A/N: This story will be structured as a play. A prelude, called Orphan Heirs of Fixed Destiny, interludes and a coda, called The Embrace of Cold Architects, will bracket five acts: Act I, The Grey Pilgrim; Act II, The Long Night; Act III, The Light of Dawn; Act IV, The Fall; and Act V, The Lady Grey. Each of these will be split into several scenes (chapters) and the story is probably going to end up being quite long.

I'll adhere to canon as closely as possible and I'll stick some notes at the bottom of every chapter so readers can follow the references if they want. I'd love you to read and tell me what you think! The primary source materials I'll draw on are video games The Force Unleashed and Knights of the Old Republic II: The Sith Lords, the Legacy comics and the New Jedi Order books.


Orphans Heirs of Fixed Destiny


Adar; missionary (female Ferroan)

Elogia; missionary (female Ferroan)

Fliri Tomm; Jedi apprentice (female human)

K'Kruhk; Jedi Master (male Whiphid)

Nu Toreena; Galactic Alliance triumvir (female Ithorian)

Rothlim; missionary (male Ferroan)

Seleen Vastra; Jedi Master (female human)

Vellin Baxter; pilot, Moonshine Reveller (male human)

For betrayal, there exists no easy or simple definition; it simply is.

There does exist, however, a constellation of emotions and notions, prerequisites and consequences, that precede and follow betrayal, and it is from this constellation that a definition of betrayal can be drawn. It has certain characteristics, and it is with these that a picture of betrayal, of what it is and what it means, can be painted.

First, necessarily, comes trust.

In order to be betrayed, one must trust in something; another person, a belief, an ideal. In order to be betrayed, one must open themselves to its possibility, even its likelihood. In this way, betrayal, it must be said, is insidious. It waits at the door until it is allowed in.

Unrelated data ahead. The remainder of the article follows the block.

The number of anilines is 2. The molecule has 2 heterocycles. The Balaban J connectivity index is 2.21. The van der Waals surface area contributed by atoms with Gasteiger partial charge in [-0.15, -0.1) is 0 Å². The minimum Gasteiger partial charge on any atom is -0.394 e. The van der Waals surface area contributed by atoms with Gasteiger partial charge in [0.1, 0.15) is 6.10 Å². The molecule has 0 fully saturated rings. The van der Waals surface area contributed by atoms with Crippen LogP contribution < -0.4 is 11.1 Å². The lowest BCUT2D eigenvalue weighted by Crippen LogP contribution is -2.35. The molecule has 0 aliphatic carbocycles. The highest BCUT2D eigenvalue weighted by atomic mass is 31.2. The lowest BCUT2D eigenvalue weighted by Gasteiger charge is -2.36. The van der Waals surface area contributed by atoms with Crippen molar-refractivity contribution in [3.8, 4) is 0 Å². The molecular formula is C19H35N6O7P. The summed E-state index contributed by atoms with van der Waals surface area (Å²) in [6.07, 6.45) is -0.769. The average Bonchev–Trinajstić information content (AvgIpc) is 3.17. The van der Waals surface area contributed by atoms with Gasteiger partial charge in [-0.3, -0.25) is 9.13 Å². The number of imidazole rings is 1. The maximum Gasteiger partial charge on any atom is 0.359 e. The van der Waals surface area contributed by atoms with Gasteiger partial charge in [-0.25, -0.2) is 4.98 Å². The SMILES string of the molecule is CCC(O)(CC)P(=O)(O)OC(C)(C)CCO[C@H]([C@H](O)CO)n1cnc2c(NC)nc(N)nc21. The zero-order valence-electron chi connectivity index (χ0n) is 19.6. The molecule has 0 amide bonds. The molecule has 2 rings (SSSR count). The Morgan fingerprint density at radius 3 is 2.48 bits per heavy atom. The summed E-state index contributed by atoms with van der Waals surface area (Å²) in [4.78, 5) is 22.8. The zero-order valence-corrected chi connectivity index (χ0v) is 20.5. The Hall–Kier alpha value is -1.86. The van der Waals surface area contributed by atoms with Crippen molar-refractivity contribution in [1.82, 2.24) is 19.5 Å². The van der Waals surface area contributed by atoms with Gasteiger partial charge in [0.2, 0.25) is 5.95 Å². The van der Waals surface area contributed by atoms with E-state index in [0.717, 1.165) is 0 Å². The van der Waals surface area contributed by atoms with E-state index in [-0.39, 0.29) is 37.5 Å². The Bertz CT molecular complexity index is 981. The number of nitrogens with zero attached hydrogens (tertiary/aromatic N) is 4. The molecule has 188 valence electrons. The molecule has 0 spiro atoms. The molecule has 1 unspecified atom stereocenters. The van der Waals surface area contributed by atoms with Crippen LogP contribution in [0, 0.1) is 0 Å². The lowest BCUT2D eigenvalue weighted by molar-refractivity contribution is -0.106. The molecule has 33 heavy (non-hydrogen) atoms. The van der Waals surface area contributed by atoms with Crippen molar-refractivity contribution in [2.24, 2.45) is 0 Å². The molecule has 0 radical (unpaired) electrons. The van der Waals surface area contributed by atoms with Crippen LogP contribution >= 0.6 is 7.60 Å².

Then comes the betrayal itself.

As night must follow day and day invariably follows night, betrayal follows trust like a loyal pet at the heels of its master. Once allowed inside, it festers. It awaits its opportunity and when that opportunity comes, it takes it. Always.

Betrayal, then, is clever.

It is also fickle. It wavers in its attentions. It may leave some in peace their entire lives, and may be a raven perched on the shoulder of another, haunting them all their days.

It always brings with it the same emotions. Heavy feelings that sit in the chest or the pit of the stomach, that fester and then erupt. Hurt, of course, and pain. Anger, if not fury. Blind rage in some and stark, cold acceptance in others. For these people, it is a fact of life, something to be anticipated and prepared for, if not protected against. It is these people who imagine they understand betrayal. They're wrong. It is betrayal, rather, that understands them.

Betrayal, by its nature, defies expectation and analysis. Only after the fact can a betrayal be truly dissected, a traitor's motivations truly examined. Only after it has happened, been absorbed and brought with it what it may, can it be understood. Only then, after all has been said and done, can betrayal be protected against.

Betrayal is parasitic. It attaches itself to other things, and leaches them of their meaning. Compassion, idealism, happiness and love; all are vectors for its infection, and so few are immune to its touch. It can lie dormant in its hosts for years, but it will return and it will leave devastation in its wake.

Betrayal is a force as elemental as heat and as much a constant in the universe as gravity, is as plentiful as hydrogen and as dark as the depths of space.

Betrayal is the shadow between people, the fringe at the edge interaction and the silent watcher that looms above all. It waits, patiently, until the right back is turned, until the right hour has arrived, and then it strikes.

Betrayal is a spectre, a sideshow, a presence that cannot be forgotten and yet somehow always is.

It can be beautiful, in its way. Deadly, yes, but fruitful. Betrayal, above all, is what it must be. It adapts. It survives.

It chooses its disciples with skill and with cunning.